Amaral Wins First Gold Ring

Chris Amaral’s dominant performance at the latest WSOP Circuit final table was as impressive as anything seen this entire year.  Amaral, a towering figure well over 6-feet tall with a booming voice, was a tournament titan from start to finish.  He steamrolled over the competition all the way to a $25,576 payday.  Amaral did suffer a late scare from the runner up Anthony Degreef, but eventually managed to take down his first live major tournament victory.

After 186 of the initial 199 entries were eliminated on the first day, 13 survivors continued play on day two.  Amaval started off with a decisive chip advantage over his rivals, with nearly 400,000 in chips.  No other player had more than 200,000 in their stack and seven players had less than 100,000, among them New Yorker Dwyte Pilgrim who has arguably been the WSOP Circuit player of the year.  After four players went out early on day two, the top nine finishers were as follows:

9th Place – J.T. Anderson was the first player to be eliminated.  He got trapped for all his chips with A-K against the biggest stack at the table.  Chris Amaval had pocket aces, which held up.  Amaval added nearly 170,000 to his massive chip castle and was about 4 to 1 in chips over his closest rival.  Meanwhile J.T. Anderson, who once worked in the oil business in Texas, drilled the prize pool for a payout totaling $2,654.

8th Place – A few hands later, Adam “Lippy” Lippert moved his entire stack all-in with pocket nines, but ran into Lauren Kling’s pocket aces.  The poker pro from Salt Lake City, UT was certainly an underdog and he failed to improve.  That put Lippy out in eighth place, good for $3,137.

7th Place – Next, Nick Hall, a former financial analyst turned poker pro, was low on chips and tried to steal a round of blinds and antes with a weak hand from the button.  He shoved his short stack all-in but ran into Dwyte Pilgrim’s A-K.  The big cards help up, resulting in Hall’s elimination.  The Las Vegas poker player earned $3,861.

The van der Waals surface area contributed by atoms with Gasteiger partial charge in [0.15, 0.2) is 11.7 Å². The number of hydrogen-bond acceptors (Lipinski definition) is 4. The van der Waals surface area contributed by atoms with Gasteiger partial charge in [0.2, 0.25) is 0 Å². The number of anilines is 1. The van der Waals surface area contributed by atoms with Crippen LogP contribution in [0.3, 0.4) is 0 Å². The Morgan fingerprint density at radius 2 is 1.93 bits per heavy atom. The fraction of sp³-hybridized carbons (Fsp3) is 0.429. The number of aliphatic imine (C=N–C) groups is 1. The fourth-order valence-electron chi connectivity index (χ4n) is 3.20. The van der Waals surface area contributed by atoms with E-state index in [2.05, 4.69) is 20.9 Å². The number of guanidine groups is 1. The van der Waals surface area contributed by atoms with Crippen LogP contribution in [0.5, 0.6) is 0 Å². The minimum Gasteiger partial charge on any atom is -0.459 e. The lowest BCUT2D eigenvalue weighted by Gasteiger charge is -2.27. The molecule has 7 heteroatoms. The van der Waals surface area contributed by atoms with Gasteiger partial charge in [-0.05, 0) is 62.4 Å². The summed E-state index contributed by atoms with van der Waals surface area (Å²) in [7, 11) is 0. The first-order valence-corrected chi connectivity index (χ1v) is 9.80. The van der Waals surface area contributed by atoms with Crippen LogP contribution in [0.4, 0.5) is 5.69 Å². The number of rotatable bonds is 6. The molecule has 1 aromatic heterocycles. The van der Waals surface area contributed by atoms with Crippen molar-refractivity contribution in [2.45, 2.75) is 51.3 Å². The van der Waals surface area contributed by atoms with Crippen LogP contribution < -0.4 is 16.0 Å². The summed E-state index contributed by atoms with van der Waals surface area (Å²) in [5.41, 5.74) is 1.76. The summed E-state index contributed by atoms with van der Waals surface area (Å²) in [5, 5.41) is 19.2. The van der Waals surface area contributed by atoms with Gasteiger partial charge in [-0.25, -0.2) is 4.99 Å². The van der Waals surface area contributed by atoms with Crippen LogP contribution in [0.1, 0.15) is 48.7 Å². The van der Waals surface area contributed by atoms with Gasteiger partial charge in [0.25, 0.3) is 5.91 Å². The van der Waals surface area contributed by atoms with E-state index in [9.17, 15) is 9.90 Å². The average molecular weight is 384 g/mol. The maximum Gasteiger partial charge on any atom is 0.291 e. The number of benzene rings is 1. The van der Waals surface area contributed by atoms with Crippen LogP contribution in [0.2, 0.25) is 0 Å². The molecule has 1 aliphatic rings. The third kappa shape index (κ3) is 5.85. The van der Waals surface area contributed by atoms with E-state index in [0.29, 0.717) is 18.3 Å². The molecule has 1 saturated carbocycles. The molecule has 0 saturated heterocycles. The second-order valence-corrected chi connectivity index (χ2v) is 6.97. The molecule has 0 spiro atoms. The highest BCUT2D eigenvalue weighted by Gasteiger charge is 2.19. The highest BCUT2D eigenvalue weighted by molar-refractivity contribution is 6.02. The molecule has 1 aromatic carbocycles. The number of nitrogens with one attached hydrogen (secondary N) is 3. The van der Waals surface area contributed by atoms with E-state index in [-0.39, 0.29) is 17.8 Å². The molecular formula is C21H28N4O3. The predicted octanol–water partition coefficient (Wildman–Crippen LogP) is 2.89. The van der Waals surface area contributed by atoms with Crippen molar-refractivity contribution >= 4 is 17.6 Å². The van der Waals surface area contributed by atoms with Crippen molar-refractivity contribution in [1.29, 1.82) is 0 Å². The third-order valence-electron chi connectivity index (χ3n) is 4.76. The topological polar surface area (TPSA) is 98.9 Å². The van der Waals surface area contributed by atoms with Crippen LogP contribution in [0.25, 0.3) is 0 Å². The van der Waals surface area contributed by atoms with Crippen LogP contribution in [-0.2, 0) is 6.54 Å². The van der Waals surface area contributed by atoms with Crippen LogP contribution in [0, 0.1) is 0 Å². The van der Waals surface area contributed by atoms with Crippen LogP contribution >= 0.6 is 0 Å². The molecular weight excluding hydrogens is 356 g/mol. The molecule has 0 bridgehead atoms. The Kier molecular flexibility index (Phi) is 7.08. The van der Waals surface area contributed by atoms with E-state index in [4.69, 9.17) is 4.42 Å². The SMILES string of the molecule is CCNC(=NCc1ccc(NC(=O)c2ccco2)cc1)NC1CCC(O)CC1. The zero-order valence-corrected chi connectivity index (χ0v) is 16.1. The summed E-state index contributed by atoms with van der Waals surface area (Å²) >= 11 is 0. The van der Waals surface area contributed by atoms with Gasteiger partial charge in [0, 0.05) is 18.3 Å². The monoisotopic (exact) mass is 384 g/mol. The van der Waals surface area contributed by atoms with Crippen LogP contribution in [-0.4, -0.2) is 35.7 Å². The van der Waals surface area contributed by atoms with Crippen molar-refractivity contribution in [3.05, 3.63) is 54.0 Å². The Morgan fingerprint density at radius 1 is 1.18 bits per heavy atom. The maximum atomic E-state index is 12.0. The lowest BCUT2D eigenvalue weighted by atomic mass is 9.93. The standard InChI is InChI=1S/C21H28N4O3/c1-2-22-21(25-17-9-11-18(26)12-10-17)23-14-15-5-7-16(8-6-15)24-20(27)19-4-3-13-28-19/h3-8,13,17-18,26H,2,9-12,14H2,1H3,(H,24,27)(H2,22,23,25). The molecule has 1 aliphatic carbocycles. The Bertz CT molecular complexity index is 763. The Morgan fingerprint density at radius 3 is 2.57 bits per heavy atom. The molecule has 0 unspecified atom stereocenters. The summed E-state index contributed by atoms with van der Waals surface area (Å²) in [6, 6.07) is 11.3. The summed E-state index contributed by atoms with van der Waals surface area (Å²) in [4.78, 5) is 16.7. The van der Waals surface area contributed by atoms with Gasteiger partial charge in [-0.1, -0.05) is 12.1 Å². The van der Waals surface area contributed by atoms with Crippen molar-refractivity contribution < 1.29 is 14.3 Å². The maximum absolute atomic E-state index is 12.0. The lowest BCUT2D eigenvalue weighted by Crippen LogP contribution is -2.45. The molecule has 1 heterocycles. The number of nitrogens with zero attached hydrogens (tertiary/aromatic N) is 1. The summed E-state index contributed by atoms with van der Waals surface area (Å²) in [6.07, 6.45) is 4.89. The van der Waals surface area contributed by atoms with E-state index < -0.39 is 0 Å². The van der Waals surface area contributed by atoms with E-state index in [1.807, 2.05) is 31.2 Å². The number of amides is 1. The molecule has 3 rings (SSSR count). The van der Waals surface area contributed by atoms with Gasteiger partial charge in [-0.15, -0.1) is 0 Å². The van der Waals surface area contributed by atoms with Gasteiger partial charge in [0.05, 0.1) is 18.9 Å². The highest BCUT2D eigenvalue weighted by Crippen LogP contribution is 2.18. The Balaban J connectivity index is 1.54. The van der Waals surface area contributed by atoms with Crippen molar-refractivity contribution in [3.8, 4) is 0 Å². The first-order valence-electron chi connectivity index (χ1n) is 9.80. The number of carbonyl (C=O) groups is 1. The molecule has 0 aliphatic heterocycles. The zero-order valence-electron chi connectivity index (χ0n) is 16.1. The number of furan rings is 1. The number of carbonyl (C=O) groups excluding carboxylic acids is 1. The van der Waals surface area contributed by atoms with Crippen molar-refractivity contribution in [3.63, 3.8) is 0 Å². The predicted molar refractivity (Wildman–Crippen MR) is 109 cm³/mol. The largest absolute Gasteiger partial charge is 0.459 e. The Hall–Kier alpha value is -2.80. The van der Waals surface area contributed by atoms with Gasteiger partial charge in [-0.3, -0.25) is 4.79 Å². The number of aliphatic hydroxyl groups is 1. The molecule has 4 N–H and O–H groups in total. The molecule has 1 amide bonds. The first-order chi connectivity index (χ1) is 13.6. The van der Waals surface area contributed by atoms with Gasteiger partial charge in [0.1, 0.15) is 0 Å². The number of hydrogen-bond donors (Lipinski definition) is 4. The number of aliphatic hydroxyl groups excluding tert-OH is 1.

6th Place – Dwyte Pilgrim came in as the highly-touted “next poker superstar.”  Striving for his third WSOP Circuit gold ring in just three months, Pilgrim was never able to generate the momentum necessary to be a threat to the bigger stacks.  Pilgrim ran low on chips and moved all-in with A-6 on his final hand, but ended up losing to a pair of jacks.  Pilgrim, who is from Brooklyn and is currently traveling around the country playing the WSOP Circuit (he won the championship event at Harrah’s Rincon near San Diego last month), collected $4,826 in his third cash so far at Caesars Palace Las Vegas.

5th Place – Mike “GoLeafsGo” Leah, who has over $1 million in career tournament earnings, busted out in fifth place when his A-6 lost to Lauren Kling’s pocket aces.  The Canadian poker pro received $6,032 in prize money.

4th Place – Jonathan Yee went out in fourth place after he flopped a pair of sevens but ended up losing to a higher pair.  Yee, a 27-year-old poker player from San Francisco, collected $7,721.  Over the next hour, Anthony Degreef managed to take over the chip lead at the expense of Chris Amaral, who had been the dominant force during much of play.

3rd Place – Lauren Kling came close to becoming the second female gold ring winner ever at Caesars Palace Las Vegas.  Three days after Suzanne Carrillo’s breakthrough victory, Kling ended up in third place when she tried to steal a round of blinds and antes but got called by Anthony Degreef, with pocket jacks.  Kling, a recent UC-Berkeley graduate now living in Las Vegas, earned $9,893.   

2nd Place – When heads-up play began, Anthony Degreef enjoyed a 3 to 1 chip advantage over Chris Amaral that would be short lived.  About a dozen hands into play, Amaral doubled up and drew close to even on a big hand with pocket aces.  About twenty minutes later after chipping away at his adversary Amaral held a 2 to 1 advantage when the final fateful hand of the night was dealt.  Degreed was dealt A-10 and made two pair.  But Amaral had two clubs in his hand and ended up with a club flush.  The tournament ended with Anthony Degreef as the runner up.  The dog trainer from Salt Lake City, UT leashed on to a payout totaling $15,442.

1st Place – This winner, Chris Amaral is a 27-year-old poker pro from Las Vegas, NV.  He is originally from Fall River, MA.  Amaral plays poker mostly online, but has recently started to play more live events.

With 14 of 22 events now completed at Caesars Palace Las Vegas, the tournament has attracted nearly 3,000 total entries and has awarded $2 million in total prize money.  The $5,000 buy-in Main Event begins next Monday.  Several satellites tournaments are scheduled in the days ahead which makes it possible for a player to get into the championship for as little as $65.  The WSOP Circuit continues through April 30th.